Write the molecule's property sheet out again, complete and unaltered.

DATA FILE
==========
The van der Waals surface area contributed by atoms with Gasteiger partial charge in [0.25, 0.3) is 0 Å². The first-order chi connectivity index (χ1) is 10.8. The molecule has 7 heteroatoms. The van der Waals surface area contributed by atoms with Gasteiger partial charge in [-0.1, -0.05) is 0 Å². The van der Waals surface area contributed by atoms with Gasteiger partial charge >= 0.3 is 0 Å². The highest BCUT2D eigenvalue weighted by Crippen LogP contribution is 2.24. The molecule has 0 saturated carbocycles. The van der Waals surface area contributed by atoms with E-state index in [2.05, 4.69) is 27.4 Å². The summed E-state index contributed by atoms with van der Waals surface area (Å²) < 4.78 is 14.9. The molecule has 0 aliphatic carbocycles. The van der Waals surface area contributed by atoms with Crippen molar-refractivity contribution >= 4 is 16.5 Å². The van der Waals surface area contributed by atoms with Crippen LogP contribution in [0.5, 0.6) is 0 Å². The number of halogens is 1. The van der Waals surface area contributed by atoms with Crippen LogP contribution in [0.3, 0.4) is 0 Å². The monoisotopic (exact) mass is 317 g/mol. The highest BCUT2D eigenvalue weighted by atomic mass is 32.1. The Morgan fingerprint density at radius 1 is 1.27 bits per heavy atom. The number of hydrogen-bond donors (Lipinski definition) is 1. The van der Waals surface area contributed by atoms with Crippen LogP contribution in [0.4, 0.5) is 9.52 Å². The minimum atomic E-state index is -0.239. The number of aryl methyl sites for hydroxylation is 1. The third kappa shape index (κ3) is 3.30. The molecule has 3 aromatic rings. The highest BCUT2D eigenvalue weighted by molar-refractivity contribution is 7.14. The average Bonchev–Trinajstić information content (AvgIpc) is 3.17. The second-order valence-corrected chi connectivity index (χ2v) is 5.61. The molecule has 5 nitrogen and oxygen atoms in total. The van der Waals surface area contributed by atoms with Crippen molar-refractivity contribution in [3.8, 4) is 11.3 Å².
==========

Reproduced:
The van der Waals surface area contributed by atoms with Gasteiger partial charge in [0.25, 0.3) is 0 Å². The first-order chi connectivity index (χ1) is 10.8. The molecule has 7 heteroatoms. The van der Waals surface area contributed by atoms with Gasteiger partial charge in [-0.1, -0.05) is 0 Å². The van der Waals surface area contributed by atoms with Gasteiger partial charge >= 0.3 is 0 Å². The highest BCUT2D eigenvalue weighted by Crippen LogP contribution is 2.24. The molecule has 0 saturated carbocycles. The van der Waals surface area contributed by atoms with E-state index in [2.05, 4.69) is 27.4 Å². The summed E-state index contributed by atoms with van der Waals surface area (Å²) < 4.78 is 14.9. The molecule has 0 aliphatic carbocycles. The van der Waals surface area contributed by atoms with Crippen molar-refractivity contribution >= 4 is 16.5 Å². The van der Waals surface area contributed by atoms with Crippen LogP contribution in [0.5, 0.6) is 0 Å². The number of halogens is 1. The van der Waals surface area contributed by atoms with Crippen LogP contribution in [0.3, 0.4) is 0 Å². The monoisotopic (exact) mass is 317 g/mol. The highest BCUT2D eigenvalue weighted by atomic mass is 32.1. The Morgan fingerprint density at radius 1 is 1.27 bits per heavy atom. The number of hydrogen-bond donors (Lipinski definition) is 1. The van der Waals surface area contributed by atoms with Crippen LogP contribution in [0.4, 0.5) is 9.52 Å². The minimum atomic E-state index is -0.239. The number of aryl methyl sites for hydroxylation is 1. The third kappa shape index (κ3) is 3.30. The molecule has 3 aromatic rings. The highest BCUT2D eigenvalue weighted by molar-refractivity contribution is 7.14. The average Bonchev–Trinajstić information content (AvgIpc) is 3.17. The second-order valence-corrected chi connectivity index (χ2v) is 5.61. The molecule has 5 nitrogen and oxygen atoms in total. The van der Waals surface area contributed by atoms with Crippen molar-refractivity contribution in [3.8, 4) is 11.3 Å².